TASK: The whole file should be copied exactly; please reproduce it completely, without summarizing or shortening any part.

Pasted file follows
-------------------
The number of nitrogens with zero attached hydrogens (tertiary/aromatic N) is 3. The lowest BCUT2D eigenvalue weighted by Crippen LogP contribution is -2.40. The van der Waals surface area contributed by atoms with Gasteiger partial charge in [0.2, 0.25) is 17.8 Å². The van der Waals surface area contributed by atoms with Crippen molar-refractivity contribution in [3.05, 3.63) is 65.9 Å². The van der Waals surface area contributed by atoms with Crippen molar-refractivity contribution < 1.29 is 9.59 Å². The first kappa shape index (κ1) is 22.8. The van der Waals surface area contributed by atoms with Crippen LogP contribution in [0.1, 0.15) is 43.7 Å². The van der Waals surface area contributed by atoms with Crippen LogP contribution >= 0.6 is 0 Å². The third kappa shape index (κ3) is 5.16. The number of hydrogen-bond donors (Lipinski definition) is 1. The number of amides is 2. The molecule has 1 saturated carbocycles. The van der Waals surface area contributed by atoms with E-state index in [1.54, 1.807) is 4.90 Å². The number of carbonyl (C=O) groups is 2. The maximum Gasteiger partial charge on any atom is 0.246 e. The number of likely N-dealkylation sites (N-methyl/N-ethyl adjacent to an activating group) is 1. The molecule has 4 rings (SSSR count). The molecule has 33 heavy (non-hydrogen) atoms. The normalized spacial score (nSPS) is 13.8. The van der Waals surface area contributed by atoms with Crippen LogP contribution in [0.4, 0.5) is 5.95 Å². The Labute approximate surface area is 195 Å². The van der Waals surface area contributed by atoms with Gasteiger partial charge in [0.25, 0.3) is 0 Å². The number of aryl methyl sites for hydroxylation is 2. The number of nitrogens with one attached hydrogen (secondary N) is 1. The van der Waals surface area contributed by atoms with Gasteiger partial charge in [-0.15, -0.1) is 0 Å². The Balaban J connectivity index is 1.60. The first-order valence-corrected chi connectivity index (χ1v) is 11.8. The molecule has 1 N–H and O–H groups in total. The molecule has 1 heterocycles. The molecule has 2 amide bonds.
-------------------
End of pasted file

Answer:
The number of nitrogens with zero attached hydrogens (tertiary/aromatic N) is 3. The lowest BCUT2D eigenvalue weighted by Crippen LogP contribution is -2.40. The van der Waals surface area contributed by atoms with Gasteiger partial charge in [0.2, 0.25) is 17.8 Å². The van der Waals surface area contributed by atoms with Crippen molar-refractivity contribution in [3.05, 3.63) is 65.9 Å². The van der Waals surface area contributed by atoms with Crippen molar-refractivity contribution < 1.29 is 9.59 Å². The first kappa shape index (κ1) is 22.8. The van der Waals surface area contributed by atoms with Crippen LogP contribution in [0.1, 0.15) is 43.7 Å². The van der Waals surface area contributed by atoms with Crippen LogP contribution >= 0.6 is 0 Å². The third kappa shape index (κ3) is 5.16. The number of hydrogen-bond donors (Lipinski definition) is 1. The number of amides is 2. The molecule has 1 saturated carbocycles. The van der Waals surface area contributed by atoms with E-state index in [1.54, 1.807) is 4.90 Å². The number of carbonyl (C=O) groups is 2. The maximum Gasteiger partial charge on any atom is 0.246 e. The number of likely N-dealkylation sites (N-methyl/N-ethyl adjacent to an activating group) is 1. The molecule has 4 rings (SSSR count). The molecule has 33 heavy (non-hydrogen) atoms. The normalized spacial score (nSPS) is 13.8. The van der Waals surface area contributed by atoms with Crippen LogP contribution in [0.4, 0.5) is 5.95 Å². The Labute approximate surface area is 195 Å². The van der Waals surface area contributed by atoms with Gasteiger partial charge in [0.25, 0.3) is 0 Å². The number of aryl methyl sites for hydroxylation is 2. The number of nitrogens with one attached hydrogen (secondary N) is 1. The van der Waals surface area contributed by atoms with Gasteiger partial charge in [-0.15, -0.1) is 0 Å². The Balaban J connectivity index is 1.60. The first-order valence-corrected chi connectivity index (χ1v) is 11.8. The molecule has 1 N–H and O–H groups in total. The molecule has 1 heterocycles. The molecule has 2 amide bonds.